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Nixon budget would cut $39 million in student financial aid

Monday, February 7, 2011 | 7:57 p.m. CST; updated 8:25 p.m. CST, Monday, February 7, 2011

JEFFERSON CITY — While Missouri's governor has been traveling across the state touting his proposal to boost state funds for a specific higher education scholarship program, total funding for financial aid would be cut by $41 million under the budget plan presented to state lawmakers.

Gov. Jay Nixon's office confirmed that his total budget recommendation for higher education financial aid would drop from $278 million to $239 million.

The proposed budget calls for an $8 million increase in the A+ Scholarship, but a decrease of $48 million in the Access Missouri Financial Assistance Program.

Scott Holste, the governor's press secretary, said the increase of one program but the decrease of another is "not a win-lose situation."

But Mike Thomson, R-Maryville, chairman of the House Higher Education Committee, disagreed.

"I was upset to see Access cut," he said.

Thomson said he believes all state-sponsored grant programs to be important.

The A+ Scholarship program allows students to apply for a grant to attend a two-year community college or trade school. To qualify, students must have a 95 percent attendance record, a 2.5 GPA and 50 hours of unpaid tutoring or mentoring during high school. The A+ program was designed as an incentive for students not seeking a four-year degree to continue their education at community colleges and trade schools.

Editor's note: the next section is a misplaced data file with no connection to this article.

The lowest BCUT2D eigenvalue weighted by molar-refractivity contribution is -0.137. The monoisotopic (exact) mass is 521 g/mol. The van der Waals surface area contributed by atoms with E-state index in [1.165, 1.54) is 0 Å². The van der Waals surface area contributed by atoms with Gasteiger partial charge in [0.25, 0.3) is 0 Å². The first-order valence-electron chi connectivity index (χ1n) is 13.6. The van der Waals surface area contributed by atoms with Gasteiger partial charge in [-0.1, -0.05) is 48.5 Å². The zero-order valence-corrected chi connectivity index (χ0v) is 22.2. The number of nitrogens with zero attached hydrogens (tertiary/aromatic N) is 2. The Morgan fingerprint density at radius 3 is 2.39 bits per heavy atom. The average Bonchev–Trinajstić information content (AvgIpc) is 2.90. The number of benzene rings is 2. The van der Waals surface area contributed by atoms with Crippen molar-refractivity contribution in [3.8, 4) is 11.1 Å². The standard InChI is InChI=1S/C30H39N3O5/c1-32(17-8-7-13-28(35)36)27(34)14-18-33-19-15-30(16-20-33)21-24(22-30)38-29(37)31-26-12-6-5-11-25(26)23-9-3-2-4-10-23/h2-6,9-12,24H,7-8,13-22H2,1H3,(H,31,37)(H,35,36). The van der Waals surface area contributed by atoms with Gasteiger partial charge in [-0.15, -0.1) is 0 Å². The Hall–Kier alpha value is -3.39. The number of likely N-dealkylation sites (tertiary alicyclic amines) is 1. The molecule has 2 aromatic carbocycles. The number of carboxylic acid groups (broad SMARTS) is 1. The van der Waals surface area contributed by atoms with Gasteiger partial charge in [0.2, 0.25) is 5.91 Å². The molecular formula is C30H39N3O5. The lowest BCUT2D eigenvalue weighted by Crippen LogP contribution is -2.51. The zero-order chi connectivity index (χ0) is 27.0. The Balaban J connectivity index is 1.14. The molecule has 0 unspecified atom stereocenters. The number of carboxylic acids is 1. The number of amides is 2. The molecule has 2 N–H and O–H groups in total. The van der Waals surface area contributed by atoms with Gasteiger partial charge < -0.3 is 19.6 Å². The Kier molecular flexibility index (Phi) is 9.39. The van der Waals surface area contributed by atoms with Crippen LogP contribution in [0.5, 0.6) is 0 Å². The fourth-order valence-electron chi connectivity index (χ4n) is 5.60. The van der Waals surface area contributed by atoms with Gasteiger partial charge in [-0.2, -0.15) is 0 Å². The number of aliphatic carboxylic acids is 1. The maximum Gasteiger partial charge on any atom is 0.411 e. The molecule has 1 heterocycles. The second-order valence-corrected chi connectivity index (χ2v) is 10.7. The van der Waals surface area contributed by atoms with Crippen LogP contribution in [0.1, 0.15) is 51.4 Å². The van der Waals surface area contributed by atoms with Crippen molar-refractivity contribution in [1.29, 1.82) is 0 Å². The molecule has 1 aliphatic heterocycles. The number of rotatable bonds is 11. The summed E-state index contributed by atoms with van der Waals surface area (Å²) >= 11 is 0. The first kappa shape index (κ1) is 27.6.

The Access Missouri Financial Assistance Program is a need-based program that awards a grant to qualifying students for either a two- or four-year public college or a private college.

Rep. Mary Still, D-Columbia, said increasing A+ Scholarships would be a good thing.

"I like (the idea) of expanding A+ so more students can take advantage of college," she said.

The governor's office said the increase in demand for the A+ program is the reason for the budget increase. There are 274 participating schools in the state, leaving many without the program. Included in the proposed $8 million increase to the A+ program is $1 million to increase the program's reach to schools not already designated as A+. Thomson has filed the legislation that would allow students not attending an A+ school to apply for the scholarship, provided they complete the criteria.

"Every good student in Missouri deserves the opportunity to go to college, whether they live in Kansas City or St. Louis or in a rural county," Nixon said in a news release about Thomson's legislation.

Rep. Jamilah Nasheed, D-St. Louis, also supports the increase in the A+ budget, calling it "just" because more people could take advantage of the program. She, however, does not see the rise in demand for the scholarship program as a reason to justify the budget increase.

Nasheed said the proposed A+ requirement changes, such as the inclusion of Algebra 1, could create a 40 percent decrease in applications from St. Louis City.

Holste said in order to "tighten the belt" on the budget, some programs, including Access Missouri, had to be cut.

Still said the cut in the Access Missouri program was justified. She said she was disappointed that twice as much money from the program goes to private schools, rather than public schools.

The governor has also proposed using funding from the Missouri Higher Education Loan Authority, which provides low-cost loans to the state's college students, to help reduce the budget decrease. The governor has proposed that $30 million from MoHELA be used to bolster funds for the Access Missouri program bringing the program's budget to $59 million.


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